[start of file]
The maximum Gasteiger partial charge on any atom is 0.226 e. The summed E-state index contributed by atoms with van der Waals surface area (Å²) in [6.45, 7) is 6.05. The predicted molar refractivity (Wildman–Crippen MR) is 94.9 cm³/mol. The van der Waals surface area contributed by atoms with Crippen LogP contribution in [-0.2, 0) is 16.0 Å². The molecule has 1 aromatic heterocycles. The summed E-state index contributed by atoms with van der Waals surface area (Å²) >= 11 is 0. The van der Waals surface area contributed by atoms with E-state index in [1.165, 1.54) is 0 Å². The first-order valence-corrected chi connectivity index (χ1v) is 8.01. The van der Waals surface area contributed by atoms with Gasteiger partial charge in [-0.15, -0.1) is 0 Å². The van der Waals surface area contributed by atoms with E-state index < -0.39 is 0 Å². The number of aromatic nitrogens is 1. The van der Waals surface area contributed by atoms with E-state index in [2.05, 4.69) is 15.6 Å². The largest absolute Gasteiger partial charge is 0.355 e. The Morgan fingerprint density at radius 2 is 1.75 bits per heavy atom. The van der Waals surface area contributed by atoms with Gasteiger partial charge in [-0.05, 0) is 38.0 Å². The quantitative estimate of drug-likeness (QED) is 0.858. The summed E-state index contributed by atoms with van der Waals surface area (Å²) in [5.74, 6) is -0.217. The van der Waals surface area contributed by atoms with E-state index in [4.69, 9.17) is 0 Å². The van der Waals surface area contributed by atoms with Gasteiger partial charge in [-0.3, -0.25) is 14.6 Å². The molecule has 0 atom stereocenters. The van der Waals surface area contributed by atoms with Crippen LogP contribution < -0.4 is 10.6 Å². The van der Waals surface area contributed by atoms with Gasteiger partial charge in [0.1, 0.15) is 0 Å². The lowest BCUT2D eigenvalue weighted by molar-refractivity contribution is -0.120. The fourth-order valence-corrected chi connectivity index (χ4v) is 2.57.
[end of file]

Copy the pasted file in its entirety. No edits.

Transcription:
The maximum Gasteiger partial charge on any atom is 0.226 e. The summed E-state index contributed by atoms with van der Waals surface area (Å²) in [6.45, 7) is 6.05. The predicted molar refractivity (Wildman–Crippen MR) is 94.9 cm³/mol. The van der Waals surface area contributed by atoms with Crippen LogP contribution in [-0.2, 0) is 16.0 Å². The molecule has 1 aromatic heterocycles. The summed E-state index contributed by atoms with van der Waals surface area (Å²) >= 11 is 0. The van der Waals surface area contributed by atoms with E-state index in [1.165, 1.54) is 0 Å². The first-order valence-corrected chi connectivity index (χ1v) is 8.01. The van der Waals surface area contributed by atoms with Gasteiger partial charge in [-0.15, -0.1) is 0 Å². The van der Waals surface area contributed by atoms with E-state index < -0.39 is 0 Å². The number of aromatic nitrogens is 1. The van der Waals surface area contributed by atoms with E-state index in [2.05, 4.69) is 15.6 Å². The largest absolute Gasteiger partial charge is 0.355 e. The Morgan fingerprint density at radius 2 is 1.75 bits per heavy atom. The van der Waals surface area contributed by atoms with Gasteiger partial charge in [-0.05, 0) is 38.0 Å². The quantitative estimate of drug-likeness (QED) is 0.858. The summed E-state index contributed by atoms with van der Waals surface area (Å²) in [5.74, 6) is -0.217. The van der Waals surface area contributed by atoms with E-state index in [4.69, 9.17) is 0 Å². The van der Waals surface area contributed by atoms with Gasteiger partial charge in [-0.3, -0.25) is 14.6 Å². The molecule has 0 atom stereocenters. The van der Waals surface area contributed by atoms with Crippen LogP contribution < -0.4 is 10.6 Å². The van der Waals surface area contributed by atoms with Gasteiger partial charge in [0.1, 0.15) is 0 Å². The lowest BCUT2D eigenvalue weighted by molar-refractivity contribution is -0.120. The fourth-order valence-corrected chi connectivity index (χ4v) is 2.57.